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Exxon Valdez Spill, 15 Years Later: Damage Lingers

It was 9:12 p.m. on March 23, 1989, when the Exxon Valdez left the trans-Alaska pipeline terminal in Valdez, Alaska, carrying more than 53 million gallons (200 million liters) of crude oil bound for Long Beach, California.

It seemed like a routine run. Ships had safely transited through the area more than 8,700 times in the 12 years since oil began flowing through the pipeline.

But this evening, the 986-foot (300-meter) Exxon Valdez encountered icebergs in the shipping lanes. Capt. Joe Hazelwood, who later admitted to having had several alcoholic drinks that day, ordered a helmsman to go around the icebergs. After leaving instructions on when to steer the ship back into the shipping lanes, Hazelwood retired to his quarters.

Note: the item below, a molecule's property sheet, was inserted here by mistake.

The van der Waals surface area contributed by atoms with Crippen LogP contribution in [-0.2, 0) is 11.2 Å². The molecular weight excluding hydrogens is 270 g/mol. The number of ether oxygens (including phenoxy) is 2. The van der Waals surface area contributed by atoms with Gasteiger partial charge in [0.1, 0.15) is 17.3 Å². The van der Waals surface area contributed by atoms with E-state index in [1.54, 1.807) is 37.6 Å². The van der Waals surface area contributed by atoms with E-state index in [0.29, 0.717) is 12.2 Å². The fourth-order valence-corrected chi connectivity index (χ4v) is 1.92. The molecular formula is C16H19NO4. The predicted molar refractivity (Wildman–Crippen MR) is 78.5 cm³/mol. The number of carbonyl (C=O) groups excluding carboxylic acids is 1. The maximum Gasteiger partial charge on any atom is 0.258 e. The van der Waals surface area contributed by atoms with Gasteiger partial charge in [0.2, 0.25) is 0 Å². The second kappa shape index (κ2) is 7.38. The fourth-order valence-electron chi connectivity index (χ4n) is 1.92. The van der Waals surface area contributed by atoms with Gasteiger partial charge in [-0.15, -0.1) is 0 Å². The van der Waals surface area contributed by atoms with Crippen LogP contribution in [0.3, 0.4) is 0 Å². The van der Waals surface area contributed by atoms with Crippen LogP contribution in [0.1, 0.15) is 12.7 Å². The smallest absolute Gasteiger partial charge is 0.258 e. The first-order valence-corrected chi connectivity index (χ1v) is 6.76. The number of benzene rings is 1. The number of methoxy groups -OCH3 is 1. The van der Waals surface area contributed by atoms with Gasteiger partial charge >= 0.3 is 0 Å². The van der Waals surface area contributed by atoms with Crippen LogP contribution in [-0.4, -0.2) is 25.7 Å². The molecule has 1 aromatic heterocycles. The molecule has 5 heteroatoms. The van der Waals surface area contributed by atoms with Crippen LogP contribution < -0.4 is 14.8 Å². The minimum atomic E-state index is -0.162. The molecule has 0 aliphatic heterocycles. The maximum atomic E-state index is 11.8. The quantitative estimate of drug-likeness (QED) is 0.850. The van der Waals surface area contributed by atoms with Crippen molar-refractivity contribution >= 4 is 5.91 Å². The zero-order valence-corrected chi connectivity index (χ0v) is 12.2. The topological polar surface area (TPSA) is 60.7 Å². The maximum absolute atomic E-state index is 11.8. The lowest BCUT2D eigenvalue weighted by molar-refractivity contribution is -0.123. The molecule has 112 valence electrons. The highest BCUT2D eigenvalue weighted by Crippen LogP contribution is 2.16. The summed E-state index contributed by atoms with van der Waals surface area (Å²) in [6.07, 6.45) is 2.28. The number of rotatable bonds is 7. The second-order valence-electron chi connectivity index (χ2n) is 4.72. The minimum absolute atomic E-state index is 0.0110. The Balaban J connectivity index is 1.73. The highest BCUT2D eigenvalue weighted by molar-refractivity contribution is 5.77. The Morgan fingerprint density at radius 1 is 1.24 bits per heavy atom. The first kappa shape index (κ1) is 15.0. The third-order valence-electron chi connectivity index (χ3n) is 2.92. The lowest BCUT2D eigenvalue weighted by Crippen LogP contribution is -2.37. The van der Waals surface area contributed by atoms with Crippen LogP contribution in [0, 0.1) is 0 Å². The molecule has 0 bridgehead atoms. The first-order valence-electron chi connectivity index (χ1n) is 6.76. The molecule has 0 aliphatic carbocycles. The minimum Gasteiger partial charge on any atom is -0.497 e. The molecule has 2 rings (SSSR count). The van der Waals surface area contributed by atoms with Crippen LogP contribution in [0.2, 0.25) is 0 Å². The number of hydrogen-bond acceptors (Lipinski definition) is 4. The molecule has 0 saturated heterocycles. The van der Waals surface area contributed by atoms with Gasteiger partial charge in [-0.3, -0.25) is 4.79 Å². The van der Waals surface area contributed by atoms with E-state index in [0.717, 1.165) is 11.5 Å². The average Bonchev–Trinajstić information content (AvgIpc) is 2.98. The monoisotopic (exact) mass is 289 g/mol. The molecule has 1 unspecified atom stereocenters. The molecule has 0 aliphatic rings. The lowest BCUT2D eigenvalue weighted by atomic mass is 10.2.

That was a terrible mistake. The helmsmen failed to make the turn back into the shipping lanes. Three hours after taking off, the ship ran aground on Bligh Reef, rupturing 8 of its 11 cargo tanks. The ship spewed some 11 million gallons (40 million liters) of crude oil into the pristine Prince William Sound, causing the biggest environmental disaster in United States history.

More here.

One lingering question is the health effects on clean-up crews and others humans in the Sound. Anyone have any info?

March 23, 2004 in alaska | Permalink

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